How do you get the customer’s wishes out on the table?


Identifying the customer’s wishes is the beginning of success. How do you get it out on the table? And how can you translate those wishes into optimal software?

Step 1: Mapping out the main objective

As you begin talking to the customer, one thing should always be addressed: Why does the customer want to develop this new software? We often do this during a brainstorming session. There is always an intrinsic desire from the customer to build such an application. Sometimes the application is what the entire business model leans on, or it might be needed in optimising a process, or the customer wants it in order to address a pain point in his business.

So you look for the main goal, or the main objective. An answer to the question: what is the reason you want this software, really? This will be a sort of control throughout the process. Realistically, the customer is going to wish for more. But with each of those wishes, you’ll want to link back to the main wish, asking if this achieves the goal that has been set? Everything should be built within the framework of the main wish.

Suppose a customer wants to use a software to control his business process and have more insight into how the business is running? So that he can make adjustments wherever necessary. But a secondary goal here could be monitoring how employees are performing. It would also be great if that could be done. At the end of the day though, we still want the main objective to be the focus. Because you wouldn’t want to create a tool that allows you to monitor your employees’ performance very well but has no insight into how your business is running. Your focus should not be directed to the secondary goal alone.

Step 2: Determine who the actors are

A second question that is important you ask is who participates in the system? Who are the users? Suppose, we stick to the previous example, the client who wants more insight into their business operations. If the system becomes too complicated and cumbersome to use, your employees might be unwilling to even adopt it. You’d never get that overview then. It’s better to identify who your users are, who works with the system, and who influences it. Personal interests can also come into play. For instance, people would be afraid of losing their jobs with such a system of control, or if they are afraid they will have to work harder. It is important to identify these and establish who plays a role in them. In doing so, you also want to consider how to get the people involved to get behind the system? What wishes would they have if the system were to be implemented? How can we make their lives easier with this system? This, too, is something you can tackle over a brainstorming session.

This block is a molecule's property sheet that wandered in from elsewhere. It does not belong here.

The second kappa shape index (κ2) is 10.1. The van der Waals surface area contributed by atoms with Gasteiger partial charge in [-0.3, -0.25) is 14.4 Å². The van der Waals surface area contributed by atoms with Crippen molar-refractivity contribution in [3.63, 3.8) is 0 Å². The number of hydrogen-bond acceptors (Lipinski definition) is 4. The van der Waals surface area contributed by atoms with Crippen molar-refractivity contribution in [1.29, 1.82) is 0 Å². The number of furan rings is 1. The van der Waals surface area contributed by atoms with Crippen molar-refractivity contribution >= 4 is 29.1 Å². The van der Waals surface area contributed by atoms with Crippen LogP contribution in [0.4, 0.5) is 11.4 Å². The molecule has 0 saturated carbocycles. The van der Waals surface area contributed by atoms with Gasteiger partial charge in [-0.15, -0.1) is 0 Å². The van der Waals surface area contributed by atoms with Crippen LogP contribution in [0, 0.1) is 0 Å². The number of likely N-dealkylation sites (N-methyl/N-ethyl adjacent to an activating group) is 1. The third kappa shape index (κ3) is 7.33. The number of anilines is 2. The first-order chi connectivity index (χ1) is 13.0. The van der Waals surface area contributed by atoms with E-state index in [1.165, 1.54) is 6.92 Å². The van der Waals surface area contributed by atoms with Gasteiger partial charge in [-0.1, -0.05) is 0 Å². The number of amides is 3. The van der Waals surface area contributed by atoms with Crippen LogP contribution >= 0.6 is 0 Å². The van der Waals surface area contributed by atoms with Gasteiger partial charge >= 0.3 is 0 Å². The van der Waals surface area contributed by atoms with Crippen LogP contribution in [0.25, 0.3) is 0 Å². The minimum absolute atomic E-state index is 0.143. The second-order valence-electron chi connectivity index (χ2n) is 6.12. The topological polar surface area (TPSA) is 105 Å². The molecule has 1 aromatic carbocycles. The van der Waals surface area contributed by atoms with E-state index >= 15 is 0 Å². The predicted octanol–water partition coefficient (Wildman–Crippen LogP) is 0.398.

Step 3: Start with the most essential part

Many clients arrive with a very big idea that will initially be stripped down to its essentials. Since you’ll have to test it out first and optimise it. Starting with the core, you find out which parts are essential to the system. It’s a matter of crossing things off and then seeing if the system still works when a certain part is removed. If you change this and that, does it still function the same? Does it have an impact? Does this achieve the main goal?

Once these questions have been answered, you will be able to start developing the minimum viable product or the MVP. Then you discover that a natural movement arises, from the customer and from users who are very keen to move in a certain direction. Once you have the MVP, you start testing. This way, everyone gets to know how the system works in the simplest way possible. And then you can develop further at a rapid pace, where necessary. The moment the MVP can be used, users often start a conversation around it. And if they don’t, you can encourage having feedback.

You are going to utilise that natural movement from the users. Going back to what was the main objective, have we already achieved that with the MVP? To what extent is the natural movement going there? And if the main objective has been achieved with the MVP, is there a new main objective? It’s possible a follow-up project can arise. And then you go through the whole process again. It is important to go through the process again with each new wish.


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